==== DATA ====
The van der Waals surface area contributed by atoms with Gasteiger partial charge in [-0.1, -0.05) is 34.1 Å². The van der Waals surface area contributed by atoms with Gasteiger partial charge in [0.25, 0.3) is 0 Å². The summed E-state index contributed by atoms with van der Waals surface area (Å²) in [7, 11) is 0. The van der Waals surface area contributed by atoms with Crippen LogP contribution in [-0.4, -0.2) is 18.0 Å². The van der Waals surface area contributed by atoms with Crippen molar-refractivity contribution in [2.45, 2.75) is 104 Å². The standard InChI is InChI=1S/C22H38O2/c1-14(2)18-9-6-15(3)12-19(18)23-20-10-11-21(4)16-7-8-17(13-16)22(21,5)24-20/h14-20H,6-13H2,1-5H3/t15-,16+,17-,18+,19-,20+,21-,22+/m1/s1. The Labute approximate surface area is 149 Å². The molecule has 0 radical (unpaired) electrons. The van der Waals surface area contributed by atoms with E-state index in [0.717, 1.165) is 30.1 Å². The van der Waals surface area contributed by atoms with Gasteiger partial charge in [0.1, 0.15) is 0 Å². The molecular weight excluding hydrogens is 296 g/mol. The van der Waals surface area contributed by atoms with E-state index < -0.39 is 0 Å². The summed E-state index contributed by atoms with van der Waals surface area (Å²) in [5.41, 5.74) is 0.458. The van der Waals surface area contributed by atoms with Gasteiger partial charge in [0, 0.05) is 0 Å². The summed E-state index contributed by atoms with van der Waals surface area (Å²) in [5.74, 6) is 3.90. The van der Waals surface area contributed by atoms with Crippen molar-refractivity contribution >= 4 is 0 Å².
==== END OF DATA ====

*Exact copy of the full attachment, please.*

The van der Waals surface area contributed by atoms with Gasteiger partial charge in [-0.1, -0.05) is 34.1 Å². The van der Waals surface area contributed by atoms with Gasteiger partial charge in [0.25, 0.3) is 0 Å². The summed E-state index contributed by atoms with van der Waals surface area (Å²) in [7, 11) is 0. The van der Waals surface area contributed by atoms with Crippen LogP contribution in [-0.4, -0.2) is 18.0 Å². The van der Waals surface area contributed by atoms with Crippen molar-refractivity contribution in [2.45, 2.75) is 104 Å². The standard InChI is InChI=1S/C22H38O2/c1-14(2)18-9-6-15(3)12-19(18)23-20-10-11-21(4)16-7-8-17(13-16)22(21,5)24-20/h14-20H,6-13H2,1-5H3/t15-,16+,17-,18+,19-,20+,21-,22+/m1/s1. The Labute approximate surface area is 149 Å². The molecule has 0 radical (unpaired) electrons. The van der Waals surface area contributed by atoms with E-state index in [0.717, 1.165) is 30.1 Å². The van der Waals surface area contributed by atoms with Gasteiger partial charge in [0.1, 0.15) is 0 Å². The molecular weight excluding hydrogens is 296 g/mol. The van der Waals surface area contributed by atoms with E-state index < -0.39 is 0 Å². The summed E-state index contributed by atoms with van der Waals surface area (Å²) in [5.41, 5.74) is 0.458. The van der Waals surface area contributed by atoms with Gasteiger partial charge in [0, 0.05) is 0 Å². The summed E-state index contributed by atoms with van der Waals surface area (Å²) in [5.74, 6) is 3.90. The van der Waals surface area contributed by atoms with Crippen molar-refractivity contribution >= 4 is 0 Å².